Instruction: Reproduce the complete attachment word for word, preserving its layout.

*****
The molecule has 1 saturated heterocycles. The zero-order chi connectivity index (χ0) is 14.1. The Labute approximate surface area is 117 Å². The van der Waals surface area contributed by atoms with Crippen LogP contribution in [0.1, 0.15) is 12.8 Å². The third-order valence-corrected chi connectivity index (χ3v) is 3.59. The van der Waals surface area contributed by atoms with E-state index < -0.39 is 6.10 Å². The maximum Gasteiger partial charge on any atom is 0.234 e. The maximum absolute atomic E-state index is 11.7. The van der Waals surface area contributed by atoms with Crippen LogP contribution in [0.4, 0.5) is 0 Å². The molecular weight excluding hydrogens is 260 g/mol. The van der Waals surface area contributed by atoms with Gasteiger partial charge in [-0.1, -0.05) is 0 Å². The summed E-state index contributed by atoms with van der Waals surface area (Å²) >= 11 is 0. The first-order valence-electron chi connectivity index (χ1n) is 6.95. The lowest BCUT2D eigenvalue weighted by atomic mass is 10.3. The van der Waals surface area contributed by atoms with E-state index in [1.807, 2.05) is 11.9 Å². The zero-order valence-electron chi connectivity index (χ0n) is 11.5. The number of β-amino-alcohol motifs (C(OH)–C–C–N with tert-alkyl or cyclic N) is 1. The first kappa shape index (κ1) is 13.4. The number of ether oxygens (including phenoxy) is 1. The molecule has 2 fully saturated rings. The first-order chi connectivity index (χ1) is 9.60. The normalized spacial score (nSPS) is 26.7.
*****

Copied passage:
The molecule has 1 saturated heterocycles. The zero-order chi connectivity index (χ0) is 14.1. The Labute approximate surface area is 117 Å². The van der Waals surface area contributed by atoms with Crippen LogP contribution in [0.1, 0.15) is 12.8 Å². The third-order valence-corrected chi connectivity index (χ3v) is 3.59. The van der Waals surface area contributed by atoms with E-state index < -0.39 is 6.10 Å². The maximum Gasteiger partial charge on any atom is 0.234 e. The maximum absolute atomic E-state index is 11.7. The van der Waals surface area contributed by atoms with Crippen LogP contribution in [0.4, 0.5) is 0 Å². The molecular weight excluding hydrogens is 260 g/mol. The van der Waals surface area contributed by atoms with Gasteiger partial charge in [-0.1, -0.05) is 0 Å². The summed E-state index contributed by atoms with van der Waals surface area (Å²) >= 11 is 0. The first-order valence-electron chi connectivity index (χ1n) is 6.95. The lowest BCUT2D eigenvalue weighted by atomic mass is 10.3. The van der Waals surface area contributed by atoms with E-state index in [1.807, 2.05) is 11.9 Å². The zero-order valence-electron chi connectivity index (χ0n) is 11.5. The number of β-amino-alcohol motifs (C(OH)–C–C–N with tert-alkyl or cyclic N) is 1. The first kappa shape index (κ1) is 13.4. The number of ether oxygens (including phenoxy) is 1. The molecule has 2 fully saturated rings. The first-order chi connectivity index (χ1) is 9.60. The normalized spacial score (nSPS) is 26.7.